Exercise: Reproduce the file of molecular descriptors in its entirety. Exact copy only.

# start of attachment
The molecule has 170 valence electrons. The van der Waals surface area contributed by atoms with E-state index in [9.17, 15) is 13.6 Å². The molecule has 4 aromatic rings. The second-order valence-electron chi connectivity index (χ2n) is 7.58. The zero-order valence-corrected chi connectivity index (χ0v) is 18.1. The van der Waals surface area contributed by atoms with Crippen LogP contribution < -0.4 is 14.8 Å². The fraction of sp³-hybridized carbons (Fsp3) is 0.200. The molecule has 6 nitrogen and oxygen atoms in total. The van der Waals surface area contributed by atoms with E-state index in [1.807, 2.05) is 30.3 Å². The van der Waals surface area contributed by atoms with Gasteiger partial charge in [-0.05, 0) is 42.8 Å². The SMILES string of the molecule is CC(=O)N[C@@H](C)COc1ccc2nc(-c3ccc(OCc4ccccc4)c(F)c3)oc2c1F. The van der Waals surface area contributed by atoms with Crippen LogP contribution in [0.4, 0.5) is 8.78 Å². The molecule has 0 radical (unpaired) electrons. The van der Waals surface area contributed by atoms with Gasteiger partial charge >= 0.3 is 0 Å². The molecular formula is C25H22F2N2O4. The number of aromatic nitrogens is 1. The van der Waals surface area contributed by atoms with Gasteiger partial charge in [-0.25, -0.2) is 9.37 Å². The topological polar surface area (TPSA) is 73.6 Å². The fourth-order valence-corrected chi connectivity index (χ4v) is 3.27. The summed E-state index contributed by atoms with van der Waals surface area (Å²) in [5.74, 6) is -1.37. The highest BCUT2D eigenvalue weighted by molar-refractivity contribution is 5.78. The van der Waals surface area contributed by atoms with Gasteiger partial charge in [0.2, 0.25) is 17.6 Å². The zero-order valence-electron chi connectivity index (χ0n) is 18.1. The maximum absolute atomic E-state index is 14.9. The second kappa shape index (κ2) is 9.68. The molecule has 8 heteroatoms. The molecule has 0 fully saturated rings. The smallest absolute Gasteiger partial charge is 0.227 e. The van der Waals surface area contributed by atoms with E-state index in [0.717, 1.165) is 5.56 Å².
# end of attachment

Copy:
The molecule has 170 valence electrons. The van der Waals surface area contributed by atoms with E-state index in [9.17, 15) is 13.6 Å². The molecule has 4 aromatic rings. The second-order valence-electron chi connectivity index (χ2n) is 7.58. The zero-order valence-corrected chi connectivity index (χ0v) is 18.1. The van der Waals surface area contributed by atoms with Crippen LogP contribution < -0.4 is 14.8 Å². The fraction of sp³-hybridized carbons (Fsp3) is 0.200. The molecule has 6 nitrogen and oxygen atoms in total. The van der Waals surface area contributed by atoms with E-state index in [1.807, 2.05) is 30.3 Å². The van der Waals surface area contributed by atoms with Gasteiger partial charge in [-0.05, 0) is 42.8 Å². The SMILES string of the molecule is CC(=O)N[C@@H](C)COc1ccc2nc(-c3ccc(OCc4ccccc4)c(F)c3)oc2c1F. The van der Waals surface area contributed by atoms with Crippen LogP contribution in [0.4, 0.5) is 8.78 Å². The molecule has 0 radical (unpaired) electrons. The van der Waals surface area contributed by atoms with Gasteiger partial charge >= 0.3 is 0 Å². The molecular formula is C25H22F2N2O4. The number of aromatic nitrogens is 1. The van der Waals surface area contributed by atoms with Gasteiger partial charge in [-0.25, -0.2) is 9.37 Å². The topological polar surface area (TPSA) is 73.6 Å². The fourth-order valence-corrected chi connectivity index (χ4v) is 3.27. The summed E-state index contributed by atoms with van der Waals surface area (Å²) in [5.74, 6) is -1.37. The highest BCUT2D eigenvalue weighted by molar-refractivity contribution is 5.78. The van der Waals surface area contributed by atoms with Gasteiger partial charge in [0.2, 0.25) is 17.6 Å². The zero-order valence-electron chi connectivity index (χ0n) is 18.1. The maximum absolute atomic E-state index is 14.9. The second kappa shape index (κ2) is 9.68. The molecule has 8 heteroatoms. The molecule has 0 fully saturated rings. The smallest absolute Gasteiger partial charge is 0.227 e. The van der Waals surface area contributed by atoms with E-state index in [0.717, 1.165) is 5.56 Å².